Why are the F.E.W so few in number
Most women today aren’t Financially Empowered Women and don’t tend to handle money till there is a life-changing situation, which propels them to do so
On the eve of International Women’s Day, I would like to share some of my experiences with women and I am sure every woman out there would be able to identify with at least one of these stories.
Miss A is a highly qualified surgeon with a very good practice. In my quest to find a financially empowered woman for my podcast series (where I talk to women who are in charge of their financial life), I reached out to her to check how she manages her money. Her response was that this was something that her husband was handling and although he involved her in all the discussions around money, to the extent of ensuring that she was around for meetings with the financial adviser, she could not rake up interest in this subject! She joked that she could tell me where to spend the money but planning finances was not her cup of tea.
Miss B is a teacher and has been teaching for the past 15 years. I met her at a common friend’s place where I was asked for my opinion about buying jewellery. While I went about explaining why gold—especially jewellery—is not a great investment, Miss B exclaimed that their earnings are for spending, enjoying life today and the savings and investing are something that her husband would take care of. I recently had the opportunity to have financial awareness sessions for teachers at some educational institutions and found that most of the women lecturers invest in gold jewellery from what is left of their income after the expenses.
In fact, even teachers of postgraduate management courses (some of them from finance background) too were very conservative as far as investments were concerned, and stuck to traditional instruments like gold and insurance policies.
Miss C is a senior employee and business head of a unit at a large corporate. The corporate had invited me for a talk on money management for its women employees. Almost every session that I go for, the business leaders concur on why financial literacy for women is so important. Miss C mentioned that despite the hectic work schedule, she had been saving and investing in mutual funds and wanted to check what I thought of her investments.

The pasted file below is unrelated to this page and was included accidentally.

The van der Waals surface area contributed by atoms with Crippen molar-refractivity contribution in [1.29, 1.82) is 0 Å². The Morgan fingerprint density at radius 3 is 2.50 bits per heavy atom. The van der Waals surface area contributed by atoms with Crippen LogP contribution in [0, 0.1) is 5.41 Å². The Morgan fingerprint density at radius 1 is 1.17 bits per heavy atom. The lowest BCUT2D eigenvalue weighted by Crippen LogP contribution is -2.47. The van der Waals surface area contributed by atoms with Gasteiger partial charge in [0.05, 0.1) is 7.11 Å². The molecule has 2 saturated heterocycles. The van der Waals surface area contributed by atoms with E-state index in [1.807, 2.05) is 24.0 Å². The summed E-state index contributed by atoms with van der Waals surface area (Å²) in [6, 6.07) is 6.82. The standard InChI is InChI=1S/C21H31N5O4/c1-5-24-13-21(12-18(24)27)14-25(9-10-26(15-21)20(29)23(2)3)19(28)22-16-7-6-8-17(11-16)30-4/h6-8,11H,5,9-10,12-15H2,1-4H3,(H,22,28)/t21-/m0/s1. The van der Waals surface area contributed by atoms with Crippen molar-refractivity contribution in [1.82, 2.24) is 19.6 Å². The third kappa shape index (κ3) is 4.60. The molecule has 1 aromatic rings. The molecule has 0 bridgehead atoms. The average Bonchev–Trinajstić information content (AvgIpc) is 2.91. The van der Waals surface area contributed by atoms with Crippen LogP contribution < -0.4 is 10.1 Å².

I was not at all surprised to find out that she had invested in unit-linked insurance plans (Ulips) simply believing her financial adviser from a leading bank, who had positioned Ulips as mutual funds.
Miss D is an entrepreneur and is part of various industry bodies and does a lot to promote women’s empowerment. I have met her a couple of times at various events and she recently connected to take some financial advice. Apparently, her husband had been investing heavily in real estate using his savings as well as taking loans, while she was taking care of the day-to-day expenses. They were leading a very lavish lifestyle and their only son was studying at an expensive international school. The husband had some losses in his business due to which that business had to be shut. So now, they had most of the money stuck in real estate and she being a co-borrower had to pay the EMIs as well as take care of regular expenses and pay for her son’s education.
The common thing among all these women is that they are all highly educated and successful, but are financially illiterate and will be ill-equipped to manage their finances in case of contingencies. Why only these women, this is true for a large majority of women worldwide. Most women don’t tend to handle money till there is a life-changing situation, which propels them to do so.
But if women can perform complicated surgeries, can code amazing programs and apps, can fly planes, why can they not manage their money? While women are adept at mutli-tasking, money management seems to be the least of their priorities.
So on this Women’s Day, I would urge women to do something that is the ultimate ‘empowHERment’—own your financial future.
How can you make this happen?
Make time: Yes, there may be little time left after work, daily chores, taking care of the house, kids etcetera, but if you can make time for checking the best deals for shopping, you can take out 1 hour a month for managing your finances.
Change the attitude: This attitude that my money is for spending and the husband will take care of the long-term finances, is absolutely wrong. Women need to be equally involved in managing family finances. I am not saying that you must not trust your husband but how do you know he is investing the right way? Has he done financial planning? In my experience, the husbands themselves take hurried financial decisions and invest randomly.
Read up: I have found most people to be very careful and thorough in their professional work. Shouldn’t the same checks apply for your finances? Why do people, time and again, fall for unscrupulous bankers’ advice? Spending 1 hour a week reading up on various personal finance topics is a good way to start.
Plan Ahead: I see too many women living for today, without worrying about their future. Unless you create a financial plan and know what it takes to reach your financial goals, you will never really have the time to do what you want to in your life.
Happy women’s day and happier Financially Empowered Women (F.E.W.).
Mrin Agarwal is financial educator; founder director, Finsafe India Pvt. Ltd; and co-founder, Womantra